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Tracing footprints of a great historian

The 117th Birth Anniversary of Dr. R.L. Brohier was yesterday. His deep and abiding love for Sri Lanka is reflected in the incomparable legacy he has bequeathed to future generations. His valuable and unrivalled works on historical sites, ancient irrigation systems, Dutch influences to name a few, reveal to aspects of our country and heritage which if not for him we would never have known.

His younger daughter Deloraine inherits her father’s passion for this country and follows in her illustrious parent’s footsteps.

Today, we remember and revere Dr. R.L. Brohier as a colossus among contemporary Sri Lankan historians and antiquarians.

Dr. R.L. Brohier

The Order of the Oranje Nassau is the highest award given by the Crown in The Netherlands. In a unique and rare event Dr. R.L. Brohier and daughter Deloraine were made recipients of this honour. Dr. Brohier was conferred this honour by Queen Juliana in 1978 and Deloraine was bestowed this honour by Queen Beatrix of The Netherlands in 2002.

Dr. Richard Leslie Brohier was born on October 5, 1892 to Richard Annesley Brohier (Jr.) and Marion de Boer. The Brohier’s are of French (Huguenot) descent. The founder of the family, Captain Jean Brohier arrived in this country in 1777 in the service of the Dutch East India Company (VOC). The literary tradition was obviously in Dr. Brohier’s genes - his great grandfather Peter Brohier was translator of Rev. Baldeus’s book “The true and exact description of the Island of Ceylon”.

Not only was Dr. Brohier a great scholarly writer he was an inspiration to many. He inspired study of ancient Lanka’s hydraulic system.

Others like his daughter Deloraine were inspired by him to seek out Lanka’s historical heritage.

In her postscript titled Following the Pathfinder to Dr. Brohier’s The Golden Plains (1923 Notes of the Topographic Survey of the ancient coastal habitations between Puttalam and Mannar and related subsequent observations) Deloraine Brohier says-: “I can still hear him say: “Take a boat from Kalpitiya coast up through Dutch Bay and the chain of islands in Portugal Bay, then beach at Kudiramalai Point; camp and trek to see the ancient habitations along the Wilpattu coast. This is a trip you must do - someday....”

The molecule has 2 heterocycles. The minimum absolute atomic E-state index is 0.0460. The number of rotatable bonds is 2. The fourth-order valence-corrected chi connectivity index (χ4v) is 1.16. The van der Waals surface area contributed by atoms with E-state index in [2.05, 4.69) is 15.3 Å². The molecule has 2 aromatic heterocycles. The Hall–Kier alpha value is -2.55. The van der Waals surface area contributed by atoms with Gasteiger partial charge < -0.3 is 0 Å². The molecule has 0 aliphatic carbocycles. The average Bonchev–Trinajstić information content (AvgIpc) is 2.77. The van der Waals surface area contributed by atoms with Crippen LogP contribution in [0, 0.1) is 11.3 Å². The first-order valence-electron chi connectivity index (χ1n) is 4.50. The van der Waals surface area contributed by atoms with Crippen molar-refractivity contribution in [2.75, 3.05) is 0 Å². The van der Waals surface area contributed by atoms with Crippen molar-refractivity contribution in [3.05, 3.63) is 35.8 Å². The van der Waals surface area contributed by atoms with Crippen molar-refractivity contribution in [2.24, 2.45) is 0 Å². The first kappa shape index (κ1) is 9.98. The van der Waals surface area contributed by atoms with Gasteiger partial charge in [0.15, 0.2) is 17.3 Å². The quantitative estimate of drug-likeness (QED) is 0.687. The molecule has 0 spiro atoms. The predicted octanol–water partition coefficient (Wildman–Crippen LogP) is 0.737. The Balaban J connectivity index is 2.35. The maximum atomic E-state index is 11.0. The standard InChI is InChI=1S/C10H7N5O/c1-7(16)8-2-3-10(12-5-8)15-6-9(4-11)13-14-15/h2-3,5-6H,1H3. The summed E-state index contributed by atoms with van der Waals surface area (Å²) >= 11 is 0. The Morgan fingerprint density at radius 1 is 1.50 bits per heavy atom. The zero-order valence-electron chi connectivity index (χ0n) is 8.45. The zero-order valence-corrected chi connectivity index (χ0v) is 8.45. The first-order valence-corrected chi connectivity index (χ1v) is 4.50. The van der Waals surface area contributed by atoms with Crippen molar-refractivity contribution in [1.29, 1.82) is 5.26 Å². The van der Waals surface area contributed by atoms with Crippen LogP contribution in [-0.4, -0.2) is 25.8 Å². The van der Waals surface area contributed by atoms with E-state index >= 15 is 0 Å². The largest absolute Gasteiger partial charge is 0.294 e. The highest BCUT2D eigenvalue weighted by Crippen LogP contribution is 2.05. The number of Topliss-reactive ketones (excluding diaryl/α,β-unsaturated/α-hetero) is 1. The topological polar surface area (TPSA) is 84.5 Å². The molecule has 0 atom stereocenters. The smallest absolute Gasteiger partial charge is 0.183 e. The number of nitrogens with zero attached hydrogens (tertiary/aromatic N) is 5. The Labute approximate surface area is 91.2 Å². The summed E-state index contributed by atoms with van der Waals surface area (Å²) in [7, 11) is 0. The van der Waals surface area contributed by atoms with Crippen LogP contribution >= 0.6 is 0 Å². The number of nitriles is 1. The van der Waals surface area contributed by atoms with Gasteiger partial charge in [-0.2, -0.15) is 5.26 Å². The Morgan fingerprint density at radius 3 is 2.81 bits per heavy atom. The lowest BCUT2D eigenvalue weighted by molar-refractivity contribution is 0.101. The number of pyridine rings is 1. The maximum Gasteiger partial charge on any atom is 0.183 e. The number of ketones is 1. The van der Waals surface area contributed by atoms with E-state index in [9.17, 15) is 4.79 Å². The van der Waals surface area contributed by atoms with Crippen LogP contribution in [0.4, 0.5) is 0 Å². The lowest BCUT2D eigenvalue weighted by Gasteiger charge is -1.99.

In April 1982 Deloraine Brohier fulfilled his dream.

Deloraine further says: “Great was the delight in all who listened to him for my father had the ability to give inspiration and stir a spirit of adventure”.

After completing his primary and secondary education at Royal (Academy) College Richard Leslie Brohier joined the Ceylon Technical College in 1909 for a course in surveying. He then joined the Survey Department in 1910 as a supernumerary Surveyor. He rose to senior positions in the Survey Department.

In 1923 he conducted the first Survey from Puttalam to Mannar including present day Wilpattu Sanctuary and produced the first one inch scale map of that area. It was during this survey that he made the momentous discovery of the vast ruins at Kudiramalai Point (the horse mountain). Details of these findings are recorded in The Golden Plains a book that came out in 1992.

In 1933 Dr. Brohier was promoted as Superintendent of Surveys. It was also 1933 that the then Agriculture Minister D.S. Senanayake commissioned Dr. Brohier to write The Ancient Irrigation Works of Ceylon. This monumental work has today become the “bible” of hydrology in Sri Lanka. Dr. Brohier finished Part I in three months. In 1934 he completed Part II and Part III and these were published in 1935. An amazing scholarly and literary feat indeed when considering that he also executed his normal official duties during this period.